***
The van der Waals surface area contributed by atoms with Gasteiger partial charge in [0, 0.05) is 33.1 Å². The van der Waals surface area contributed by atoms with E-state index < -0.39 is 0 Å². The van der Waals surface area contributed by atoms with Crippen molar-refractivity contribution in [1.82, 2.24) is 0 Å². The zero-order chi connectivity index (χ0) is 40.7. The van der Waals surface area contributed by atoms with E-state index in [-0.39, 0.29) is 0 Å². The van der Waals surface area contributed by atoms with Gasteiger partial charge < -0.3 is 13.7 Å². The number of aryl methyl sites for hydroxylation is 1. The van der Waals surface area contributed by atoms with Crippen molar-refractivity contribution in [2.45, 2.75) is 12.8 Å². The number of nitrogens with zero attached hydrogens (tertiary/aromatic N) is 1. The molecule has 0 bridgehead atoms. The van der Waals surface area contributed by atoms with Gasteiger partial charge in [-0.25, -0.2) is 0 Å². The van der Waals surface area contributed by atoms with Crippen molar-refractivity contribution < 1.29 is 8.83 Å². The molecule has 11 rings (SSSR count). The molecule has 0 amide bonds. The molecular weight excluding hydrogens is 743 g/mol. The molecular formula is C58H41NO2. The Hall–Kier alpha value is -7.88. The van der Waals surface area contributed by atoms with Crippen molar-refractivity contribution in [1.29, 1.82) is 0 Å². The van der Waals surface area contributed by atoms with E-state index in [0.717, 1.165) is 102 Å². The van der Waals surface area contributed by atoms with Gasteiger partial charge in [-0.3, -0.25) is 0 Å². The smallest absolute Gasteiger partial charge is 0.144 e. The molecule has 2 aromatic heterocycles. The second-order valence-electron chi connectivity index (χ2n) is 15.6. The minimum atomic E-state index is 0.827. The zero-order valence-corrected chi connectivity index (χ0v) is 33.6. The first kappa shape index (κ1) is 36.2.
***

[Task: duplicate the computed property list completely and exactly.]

The van der Waals surface area contributed by atoms with Gasteiger partial charge in [0, 0.05) is 33.1 Å². The van der Waals surface area contributed by atoms with E-state index < -0.39 is 0 Å². The van der Waals surface area contributed by atoms with Crippen molar-refractivity contribution in [1.82, 2.24) is 0 Å². The zero-order chi connectivity index (χ0) is 40.7. The van der Waals surface area contributed by atoms with E-state index in [-0.39, 0.29) is 0 Å². The van der Waals surface area contributed by atoms with Gasteiger partial charge < -0.3 is 13.7 Å². The number of aryl methyl sites for hydroxylation is 1. The van der Waals surface area contributed by atoms with Crippen molar-refractivity contribution in [2.45, 2.75) is 12.8 Å². The number of nitrogens with zero attached hydrogens (tertiary/aromatic N) is 1. The molecule has 0 bridgehead atoms. The van der Waals surface area contributed by atoms with Gasteiger partial charge in [-0.25, -0.2) is 0 Å². The van der Waals surface area contributed by atoms with Crippen molar-refractivity contribution < 1.29 is 8.83 Å². The molecule has 11 rings (SSSR count). The molecule has 0 amide bonds. The molecular weight excluding hydrogens is 743 g/mol. The molecular formula is C58H41NO2. The Hall–Kier alpha value is -7.88. The van der Waals surface area contributed by atoms with Crippen molar-refractivity contribution in [1.29, 1.82) is 0 Å². The van der Waals surface area contributed by atoms with E-state index in [0.717, 1.165) is 102 Å². The van der Waals surface area contributed by atoms with Gasteiger partial charge in [-0.3, -0.25) is 0 Å². The smallest absolute Gasteiger partial charge is 0.144 e. The molecule has 2 aromatic heterocycles. The second-order valence-electron chi connectivity index (χ2n) is 15.6. The minimum atomic E-state index is 0.827. The zero-order valence-corrected chi connectivity index (χ0v) is 33.6. The first kappa shape index (κ1) is 36.2.